Defendants argue these pictures should be admitted because they demonstrate that the plaintiff was attempting to break into the apartment. (Doc. 56 at 5) However, there is no dispute that this was the case. Likewise, there is no dispute that Ryan Miller was told by the dispatcher that the plaintiff was attempting to break into an apartment.

         However, there is no showing that Ryan Miller was or was not aware that the plaintiff attempted to gain entry into the apartment by using a rock or that the plaintiff damaged the apartment’s door. On the other hand, the plaintiff’s conduct was such that it gained the attention of a neighbor who called 911 as a result.

         The Court presumes that the plaintiff will testify that he attempted to break into his apartment using a rock. If this is the case, the pictures of the damaged door and rock are relevant if only to allow the jury to see where the “break-in” attempt occurred. Moreover, though the photos are of minimal probative value, their prejudicial effect is even slighter. Thus, the motion as to the photos is DENIED.

         2. Earlier contacts with the police

         The defendants note that five days before the incident, a tenant made a report that the plaintiff was “acting suspiciously” outside of another apartment and may have attempted to open the front door. (Doc. 56 at 5-6) They claim also was that he opened a package and took a blanket left on the neighbor’s porch. Id. at 6.

         The defendants report that four days before the incident, the plaintiff “loitered” near a fire hydrant on the property and when the police arrived, he attempted to remove his pants and shoes and told police he was going swimming. (Doc. 56 at 6.) He was arrested on this day after the officer discovered the plaintiff had an outstanding warrant. Id.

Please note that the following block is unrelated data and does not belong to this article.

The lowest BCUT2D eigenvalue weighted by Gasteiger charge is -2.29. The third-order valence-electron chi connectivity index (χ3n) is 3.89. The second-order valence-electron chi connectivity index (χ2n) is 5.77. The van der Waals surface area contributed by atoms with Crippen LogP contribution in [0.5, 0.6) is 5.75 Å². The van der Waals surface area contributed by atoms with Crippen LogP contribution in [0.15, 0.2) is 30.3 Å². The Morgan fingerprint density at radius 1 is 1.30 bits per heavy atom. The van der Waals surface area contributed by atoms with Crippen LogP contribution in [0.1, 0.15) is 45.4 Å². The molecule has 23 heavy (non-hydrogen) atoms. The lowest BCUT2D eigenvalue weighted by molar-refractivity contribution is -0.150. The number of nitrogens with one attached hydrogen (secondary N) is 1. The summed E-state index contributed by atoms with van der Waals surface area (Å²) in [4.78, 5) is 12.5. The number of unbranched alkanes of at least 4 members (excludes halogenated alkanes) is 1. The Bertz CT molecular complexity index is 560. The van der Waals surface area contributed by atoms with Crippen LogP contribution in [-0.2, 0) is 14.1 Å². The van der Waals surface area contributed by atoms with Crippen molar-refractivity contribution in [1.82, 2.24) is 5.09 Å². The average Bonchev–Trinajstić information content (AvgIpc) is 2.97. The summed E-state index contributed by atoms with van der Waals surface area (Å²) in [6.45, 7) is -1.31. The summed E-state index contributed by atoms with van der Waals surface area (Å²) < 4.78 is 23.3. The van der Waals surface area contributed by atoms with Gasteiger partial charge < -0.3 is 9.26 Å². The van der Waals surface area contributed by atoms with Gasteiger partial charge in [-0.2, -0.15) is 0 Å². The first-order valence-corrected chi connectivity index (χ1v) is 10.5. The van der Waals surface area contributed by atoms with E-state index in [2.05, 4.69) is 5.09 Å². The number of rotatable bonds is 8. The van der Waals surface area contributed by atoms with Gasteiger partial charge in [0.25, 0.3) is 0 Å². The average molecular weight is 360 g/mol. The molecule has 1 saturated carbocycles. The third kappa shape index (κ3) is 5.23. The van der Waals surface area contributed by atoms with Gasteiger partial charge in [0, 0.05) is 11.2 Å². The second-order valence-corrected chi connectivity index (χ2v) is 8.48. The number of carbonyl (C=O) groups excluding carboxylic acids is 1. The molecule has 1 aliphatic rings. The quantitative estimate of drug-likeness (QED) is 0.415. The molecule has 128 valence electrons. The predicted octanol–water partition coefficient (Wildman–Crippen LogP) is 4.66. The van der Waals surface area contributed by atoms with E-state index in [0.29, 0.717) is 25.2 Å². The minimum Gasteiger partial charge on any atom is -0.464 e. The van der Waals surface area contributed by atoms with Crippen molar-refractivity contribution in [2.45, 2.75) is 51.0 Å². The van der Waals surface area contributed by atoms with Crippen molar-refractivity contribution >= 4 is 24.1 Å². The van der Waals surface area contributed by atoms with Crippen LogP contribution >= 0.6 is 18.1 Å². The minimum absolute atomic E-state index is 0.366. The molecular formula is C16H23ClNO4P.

Neither of these incidents bears on whether Ryan Miller used force appropriate to the circumstances and, therefore, may not be introduced for this purpose. At the hearing, the plaintiff’s counsel clarified that the plaintiff was not claiming that the incident with Officer Miller or the resulting physical injuries impact his ability to form relationships-only that the remnants from the physical injury impact, for example, whether he can pick up his grandchild. Thus, the evidence does not bear on the question of damages as suggested by the defendants. Thus, the motion is GRANTED. However, in the event the plaintiff seeks to demonstrate that the damages he suffered in the incident impacts his relationships with others, then the defendants would be entitled to introduce this evidence to demonstrate the plaintiff’s ability to engage in such relationships.

         B. Plaintiff’s Motion in Limine #2 to exclude evidence that the plaintiff appeared to hear

         The plaintiff seeks to exclude evidence of a contact with Samantha Hsu, a MET worker called to the scene to evaluate the plaintiff after the incident. (Doc. 49 at 1) The plaintiff reports that Ms. Hsu noted that she believed the plaintiff was able to hear some of the questions she asked him. Id. Likewise, the plaintiff seeks to preclude introduction of excerpts of his own deposition which, apparently, defendants contend bears on whether he appears to hear. Id.

         The plaintiff argues that the evidence from Ms. Hsu-who is not qualified to determine whether the plaintiff is or is not deaf-would constitute an attempt to offer lay opinions on a topic reserved to an expert.

         The defendants argue the evidence should be admitted to impeach the plaintiff’s claims that he is deaf. However, the question is not whether the plaintiff is deaf but whether it reasonably appeared to Officer Miller that the plaintiff heard the orders Miller gave him. Moreover, it does not appear that the defendants have a good faith belief that the plaintiff is not, indeed, deaf. Rather it appears the defendants would introduce the evidence only to show that in the circumstances of the contact between Hsu and the plaintiff or in the deposition setting, that they and Hsu thought that the plaintiff could hear some of the questions. These circumstances are not similar to those confronting Ryan Miller or confronting the plaintiff at the time of his interaction with Officer Miller.[1] Thus, the motion is GRANTED and the evidence may not be introduced to demonstrate corroborate Officer Miller’s perception that the plaintiff can hear.[2]

         C. Plaintiff’s Motion in Limine #3 to exclude evidence that the plaintiff appeared toact ...